Guest Author - Jim Lowrance
Mary Shomon’s book “Living Well with Graves’ Disease and Hyperthyroidism” is a complete and thorough resource to help educate patients being treated for overactive thyroid glands of all causes, including Graves’ Disease, which is the number one cause of hyperthyroidism worldwide.
I appreciate the fact that Mary authored a book specifically for hyperthyroid patients and others who wish to learn about this thyroid disease, rather than simply including a detailed section for it in one of her other thyroid subject books. She could have easily done this with the fact that hypothyroid (under active thyroid) patients outnumber those with hyperthyroid conditions by about five to one. I believe this demonstrates her passion for providing thorough, quality information for hyperthyroid patients who also wish to live well with their disease. This book helps these patients to achieve and gain back as much quality-of-life as possible as treated hyperthyroid patients.
She addresses in detail the signs and symptoms of hyperthyroidism, including those physical ones caused by an abnormally increased metabolism in the body. She also addresses those signs of bodily changes, including goiter (thyroid swelling), nodules (tumors on/in the gland), hair loss and weight loss as well as the emotional symptoms of anxiety and depression. Co-morbid conditions caused by hyperthyroidism and Graves’ are also discussed, including eye inflammation (Graves’ Ophthalmopathy) and skin related problems (Graves’ Dermopathy). She continues with a chapter on the vastly important subject of getting diagnosed so that treatment for relieving symptoms and to begin healing in the body can be administered by a qualified Doctor. A chapter on integrative and holistic treatments is also included in addition to discussions on conventional medical treatments.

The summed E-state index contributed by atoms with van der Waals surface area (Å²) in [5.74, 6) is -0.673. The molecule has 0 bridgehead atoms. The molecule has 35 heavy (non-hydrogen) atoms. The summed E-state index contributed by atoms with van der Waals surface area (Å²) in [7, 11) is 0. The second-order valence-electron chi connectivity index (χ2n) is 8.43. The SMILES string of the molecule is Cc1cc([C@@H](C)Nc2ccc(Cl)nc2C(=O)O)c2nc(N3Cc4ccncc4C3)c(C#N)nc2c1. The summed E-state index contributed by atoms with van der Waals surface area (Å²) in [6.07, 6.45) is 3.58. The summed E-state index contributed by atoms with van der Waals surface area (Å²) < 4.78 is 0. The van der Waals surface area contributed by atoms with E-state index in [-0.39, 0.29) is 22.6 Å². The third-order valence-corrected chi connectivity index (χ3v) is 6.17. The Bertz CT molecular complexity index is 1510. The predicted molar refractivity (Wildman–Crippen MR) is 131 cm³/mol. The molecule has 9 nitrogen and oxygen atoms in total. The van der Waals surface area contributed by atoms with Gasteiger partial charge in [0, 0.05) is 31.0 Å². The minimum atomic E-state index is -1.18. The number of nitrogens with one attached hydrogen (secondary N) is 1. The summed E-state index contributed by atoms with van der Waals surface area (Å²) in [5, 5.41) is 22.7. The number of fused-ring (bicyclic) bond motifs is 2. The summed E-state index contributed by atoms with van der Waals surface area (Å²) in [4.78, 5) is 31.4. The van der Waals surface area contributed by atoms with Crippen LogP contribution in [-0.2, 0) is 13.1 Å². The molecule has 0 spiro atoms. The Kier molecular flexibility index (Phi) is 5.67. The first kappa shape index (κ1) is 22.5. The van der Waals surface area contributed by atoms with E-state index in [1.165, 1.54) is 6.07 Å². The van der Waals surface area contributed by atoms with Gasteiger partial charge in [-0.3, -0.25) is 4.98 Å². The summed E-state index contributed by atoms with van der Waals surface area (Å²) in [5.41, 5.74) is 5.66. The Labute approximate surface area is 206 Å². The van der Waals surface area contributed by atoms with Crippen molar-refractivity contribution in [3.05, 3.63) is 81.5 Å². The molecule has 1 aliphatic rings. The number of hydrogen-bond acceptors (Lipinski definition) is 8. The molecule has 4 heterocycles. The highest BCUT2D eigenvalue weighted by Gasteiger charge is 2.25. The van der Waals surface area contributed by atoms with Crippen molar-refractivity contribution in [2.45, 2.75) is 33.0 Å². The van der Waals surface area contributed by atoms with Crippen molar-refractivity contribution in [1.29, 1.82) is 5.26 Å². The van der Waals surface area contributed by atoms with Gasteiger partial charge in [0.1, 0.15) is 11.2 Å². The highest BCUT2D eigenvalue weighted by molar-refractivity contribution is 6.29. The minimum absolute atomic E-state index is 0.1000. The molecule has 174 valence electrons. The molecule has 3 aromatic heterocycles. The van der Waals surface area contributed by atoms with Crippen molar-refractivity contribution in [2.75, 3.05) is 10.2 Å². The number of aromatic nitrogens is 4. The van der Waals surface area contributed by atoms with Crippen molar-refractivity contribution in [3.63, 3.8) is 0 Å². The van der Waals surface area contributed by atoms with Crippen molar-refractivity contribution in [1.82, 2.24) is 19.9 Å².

Mary also takes a detailed look at the medical tests used to diagnose hyperthyroid conditions, including common blood tests of thyroid hormone levels and imaging tests that detect toxic goiter and hot nodules that may contribute to overproduction of hormone by the thyroid gland. She also discusses the subject of “thyroid antibodies” with special emphasis on the auto-antibody most commonly associated with Grave’s called “Thyroid Stimulating Immunoglobulins” (TSI).
In her thoroughness in covering these subjects related to hyperthyroidism, she also covers aspects relating to breastfeeding, infants, children and teens who, are affected. Also covered is the subject of post treatment hypothyroidism (low thyroid hormone) that requires treatment with thyroid hormone replacement therapy following removal or destruction of the gland in patients who require these type treatments.
I highly recommend this wonderful book to my readers who suffer hyperthyroidism, to those who suspect they may have an overactive thyroid and to anyone who is simply interested in a detailed study on all the important aspects of this serious but treatable thyroid condition. Patients can in fact live well with this disease and Mary Shomon has provided a great resource in helping patients to achieve this goal.